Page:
Bake for 30-35 minutes – or until granola is crunchy and golden brown – turning every ten minutes or so. Let cool completely and store in a tightly sealed container in the pantry.


Want to make granola bars? Try doubling “the sticky” and spread the complete mixture onto parchment paper. Bake at least 20 minutes, or until golden brown.



DIY Trail Mix

Trail Mix II

Trail mix is one of my favorite snacks.  I prefer to make my own for both nutritional and monetary reasons.  Many premixed trail mixes are high in added sugars and oils, or include products like milk chocolate that I no longer eat, or raisins that I will never eat (I loved dried fruit, except raisins…I have no idea why!).  I also find that all too often premade mixes do not contain a ratio of sweet to savory that works for me, usually being either too sweet, too salty, or sometimes, too spicy.  Finally, while the premixed trail mixes boast clever names and yummy flavor combinations, they have a price tag to match.

The key to DIY trail mix is finding what you like, buying sale items in bulk, and combining them on your own, which takes very little time.  I am logging the trail mix that I made for this post under More Recipes because for the life of me, I couldn’t decide on a formula.  This is mainly because what I put in my trail mix in a given week depends on what is on sale in bulk at my local grocer.

Nuts, seeds, chocolate, and dried fruits are expensive, so I never go into making a trail mix with set ingredients in mind; I build a trail mix based on what is on sale.  I typically seek out mostly nuts and seeds, as they are a primary protein and fat source for me.  Chocolate and dried fruits are less of a priority (I eat tons of raw fruit), but I grab them when the price is right.

Whenever possible, all of the nuts and seeds I purchase are raw, as to avoid excess fat and salt.  Today’s mix includes all raw nuts with the exception of roasted, unsalted cashew pieces that were so incredibly marked down, I couldn’t pass them up!

Additionally, whenever possible, the dried fruits I purchase are free of added sugars, oils, and preservatives.  Sulfur dioxide, which is often added to dried fruit to preserve color, is known to cause allergic reactions, so I never buy dried fruit with it listed in the ingredients.  Today’s fruits include dried cranberries that have a touch of added sunflower oil to prevent sticking together and dried pineapple that has no added oil, but does have a little added sugar to balance the tartness.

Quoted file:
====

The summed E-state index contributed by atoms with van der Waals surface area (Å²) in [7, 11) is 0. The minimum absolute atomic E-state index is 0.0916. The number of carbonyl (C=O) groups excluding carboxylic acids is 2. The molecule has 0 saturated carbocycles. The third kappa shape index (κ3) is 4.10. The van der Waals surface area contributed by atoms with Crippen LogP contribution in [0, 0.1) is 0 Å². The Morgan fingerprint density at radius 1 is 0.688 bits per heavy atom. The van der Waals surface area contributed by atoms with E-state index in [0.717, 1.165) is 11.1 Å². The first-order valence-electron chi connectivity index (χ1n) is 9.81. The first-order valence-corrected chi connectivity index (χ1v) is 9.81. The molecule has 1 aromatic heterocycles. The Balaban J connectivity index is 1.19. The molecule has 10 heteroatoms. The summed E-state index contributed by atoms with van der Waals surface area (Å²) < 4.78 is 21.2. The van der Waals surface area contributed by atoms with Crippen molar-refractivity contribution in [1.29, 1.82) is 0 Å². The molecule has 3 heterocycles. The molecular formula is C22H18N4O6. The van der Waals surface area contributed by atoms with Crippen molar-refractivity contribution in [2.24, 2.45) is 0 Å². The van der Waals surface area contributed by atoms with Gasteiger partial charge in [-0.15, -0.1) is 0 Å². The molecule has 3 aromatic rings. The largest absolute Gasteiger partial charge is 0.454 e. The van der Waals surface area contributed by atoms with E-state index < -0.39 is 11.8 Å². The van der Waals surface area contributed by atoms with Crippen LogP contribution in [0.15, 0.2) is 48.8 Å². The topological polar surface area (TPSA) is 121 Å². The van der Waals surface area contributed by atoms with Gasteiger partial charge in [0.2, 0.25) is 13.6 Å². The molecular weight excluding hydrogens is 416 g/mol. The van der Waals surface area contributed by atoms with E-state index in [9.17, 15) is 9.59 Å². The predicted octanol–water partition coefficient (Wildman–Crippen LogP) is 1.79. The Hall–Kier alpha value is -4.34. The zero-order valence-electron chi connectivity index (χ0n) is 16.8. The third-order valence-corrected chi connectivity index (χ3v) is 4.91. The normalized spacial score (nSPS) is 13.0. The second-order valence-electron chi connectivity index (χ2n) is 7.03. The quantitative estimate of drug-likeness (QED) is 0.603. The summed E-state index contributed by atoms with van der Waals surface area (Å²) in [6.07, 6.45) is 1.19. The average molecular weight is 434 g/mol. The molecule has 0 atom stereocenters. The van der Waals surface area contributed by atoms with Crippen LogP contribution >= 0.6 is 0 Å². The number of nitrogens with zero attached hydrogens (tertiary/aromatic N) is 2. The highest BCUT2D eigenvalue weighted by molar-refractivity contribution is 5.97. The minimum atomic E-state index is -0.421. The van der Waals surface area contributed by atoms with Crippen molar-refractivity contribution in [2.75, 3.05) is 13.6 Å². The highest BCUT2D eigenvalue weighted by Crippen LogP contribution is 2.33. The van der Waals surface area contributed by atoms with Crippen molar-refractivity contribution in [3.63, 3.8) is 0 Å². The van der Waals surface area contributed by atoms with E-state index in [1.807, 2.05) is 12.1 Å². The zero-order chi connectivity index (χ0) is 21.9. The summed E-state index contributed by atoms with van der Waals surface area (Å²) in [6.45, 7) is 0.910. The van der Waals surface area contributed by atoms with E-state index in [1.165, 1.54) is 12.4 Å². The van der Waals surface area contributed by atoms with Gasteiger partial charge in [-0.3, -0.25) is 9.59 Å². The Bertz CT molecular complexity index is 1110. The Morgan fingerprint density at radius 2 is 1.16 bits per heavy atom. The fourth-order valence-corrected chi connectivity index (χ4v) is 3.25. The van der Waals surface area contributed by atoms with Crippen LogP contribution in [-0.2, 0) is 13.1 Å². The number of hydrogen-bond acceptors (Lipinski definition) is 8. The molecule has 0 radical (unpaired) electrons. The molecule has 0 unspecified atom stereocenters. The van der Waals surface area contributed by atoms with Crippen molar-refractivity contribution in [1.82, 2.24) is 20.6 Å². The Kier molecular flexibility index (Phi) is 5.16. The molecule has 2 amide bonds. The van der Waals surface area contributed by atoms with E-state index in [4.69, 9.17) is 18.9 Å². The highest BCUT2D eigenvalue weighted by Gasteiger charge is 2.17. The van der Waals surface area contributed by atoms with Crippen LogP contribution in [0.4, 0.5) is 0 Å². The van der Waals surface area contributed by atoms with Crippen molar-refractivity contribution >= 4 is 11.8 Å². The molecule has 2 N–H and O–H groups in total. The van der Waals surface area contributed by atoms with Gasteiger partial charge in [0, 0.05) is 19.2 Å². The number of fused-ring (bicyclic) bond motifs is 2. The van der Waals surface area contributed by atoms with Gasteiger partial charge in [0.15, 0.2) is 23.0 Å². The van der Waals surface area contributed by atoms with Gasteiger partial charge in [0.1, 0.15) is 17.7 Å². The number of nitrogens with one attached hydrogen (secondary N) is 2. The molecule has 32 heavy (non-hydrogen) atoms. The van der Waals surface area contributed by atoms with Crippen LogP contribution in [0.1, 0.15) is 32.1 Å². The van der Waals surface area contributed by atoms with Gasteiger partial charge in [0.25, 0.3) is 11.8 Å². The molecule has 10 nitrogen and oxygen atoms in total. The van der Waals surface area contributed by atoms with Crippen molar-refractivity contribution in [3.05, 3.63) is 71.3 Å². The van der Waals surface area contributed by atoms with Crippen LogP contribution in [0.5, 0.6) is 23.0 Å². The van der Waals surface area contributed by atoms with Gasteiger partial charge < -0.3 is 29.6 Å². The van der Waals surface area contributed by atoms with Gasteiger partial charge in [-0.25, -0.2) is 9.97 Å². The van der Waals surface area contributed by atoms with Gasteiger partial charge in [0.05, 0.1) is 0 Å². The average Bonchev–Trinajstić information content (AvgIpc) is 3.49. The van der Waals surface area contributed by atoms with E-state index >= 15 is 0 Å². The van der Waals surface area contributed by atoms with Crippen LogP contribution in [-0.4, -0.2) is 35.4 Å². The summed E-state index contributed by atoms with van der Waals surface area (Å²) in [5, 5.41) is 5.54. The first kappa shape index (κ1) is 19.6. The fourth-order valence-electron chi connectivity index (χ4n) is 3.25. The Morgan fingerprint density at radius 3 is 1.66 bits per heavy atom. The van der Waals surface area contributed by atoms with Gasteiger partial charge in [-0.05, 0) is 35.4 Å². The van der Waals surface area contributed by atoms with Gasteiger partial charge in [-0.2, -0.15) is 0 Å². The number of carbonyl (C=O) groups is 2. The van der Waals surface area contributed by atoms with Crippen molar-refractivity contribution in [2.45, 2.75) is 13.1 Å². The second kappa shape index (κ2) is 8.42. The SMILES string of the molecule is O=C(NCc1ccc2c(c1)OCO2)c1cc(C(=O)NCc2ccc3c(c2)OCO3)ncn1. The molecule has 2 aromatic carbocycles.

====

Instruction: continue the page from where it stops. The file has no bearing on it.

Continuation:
Trail mix is quite often the only dessert-like item I consume in a day, week, or sometimes, even month, so I add dark chocolate when it’s on sale.  With the decadent milk variety available everywhere, I was never a fan of dark chocolate growing up.  Now that I’ve gotten used to the flavor, I eat it here and there for its antioxidants, and truthfully, don’t much care for ultra-rich, super sweet milk chocolate anymore.

I eat ¼-½ cup of homemade trail mix every day.  It’s filling, delicious, and nutritious (mostly!  🙂 ), and satisfies my sweet tooth with less fat and sugar than a traditional dessert.  Enjoy!


  • ½ cup raw almonds
  • ½ cup raw red walnuts
  • ½ cup roasted, unsalted cashews
  • ¼ cup dried pineapple
  • ¼ cup dried cranberries (these were flavored with 100% blueberry juice)
  • ¼ cup dark chocolate covered peanuts
  • ¼ cup dark chocolate covered edamame

Combine all ingredients and store in your pantry in an airtight container for up to two weeks.  If you anticipate going through your trail mix more slowly, store in the fridge as the oils in nuts can spoil.

Trail Mix